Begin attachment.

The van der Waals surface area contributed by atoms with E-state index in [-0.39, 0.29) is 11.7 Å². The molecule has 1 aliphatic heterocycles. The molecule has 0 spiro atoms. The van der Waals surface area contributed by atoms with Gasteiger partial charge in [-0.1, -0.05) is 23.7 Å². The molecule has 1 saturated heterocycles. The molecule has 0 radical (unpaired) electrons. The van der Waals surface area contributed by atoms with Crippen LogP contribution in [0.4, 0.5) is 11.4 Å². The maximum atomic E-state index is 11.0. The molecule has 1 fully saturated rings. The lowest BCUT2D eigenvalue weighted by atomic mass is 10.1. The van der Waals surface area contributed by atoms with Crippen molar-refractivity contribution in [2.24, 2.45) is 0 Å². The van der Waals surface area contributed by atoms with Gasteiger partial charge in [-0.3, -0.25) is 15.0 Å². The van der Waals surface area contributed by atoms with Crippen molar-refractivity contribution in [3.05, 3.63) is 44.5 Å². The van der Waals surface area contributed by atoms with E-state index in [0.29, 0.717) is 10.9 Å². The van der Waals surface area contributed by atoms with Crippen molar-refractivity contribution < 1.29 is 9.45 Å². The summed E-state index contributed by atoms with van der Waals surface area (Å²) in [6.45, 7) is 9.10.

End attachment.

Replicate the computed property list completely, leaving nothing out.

The van der Waals surface area contributed by atoms with E-state index in [-0.39, 0.29) is 11.7 Å². The molecule has 1 aliphatic heterocycles. The molecule has 0 spiro atoms. The van der Waals surface area contributed by atoms with Gasteiger partial charge in [-0.1, -0.05) is 23.7 Å². The molecule has 1 saturated heterocycles. The molecule has 0 radical (unpaired) electrons. The van der Waals surface area contributed by atoms with Crippen LogP contribution in [0.4, 0.5) is 11.4 Å². The maximum atomic E-state index is 11.0. The molecule has 1 fully saturated rings. The lowest BCUT2D eigenvalue weighted by atomic mass is 10.1. The van der Waals surface area contributed by atoms with Crippen molar-refractivity contribution in [2.24, 2.45) is 0 Å². The van der Waals surface area contributed by atoms with Gasteiger partial charge in [-0.3, -0.25) is 15.0 Å². The van der Waals surface area contributed by atoms with Crippen molar-refractivity contribution in [3.05, 3.63) is 44.5 Å². The van der Waals surface area contributed by atoms with E-state index in [0.29, 0.717) is 10.9 Å². The van der Waals surface area contributed by atoms with Crippen molar-refractivity contribution < 1.29 is 9.45 Å². The summed E-state index contributed by atoms with van der Waals surface area (Å²) in [6.45, 7) is 9.10.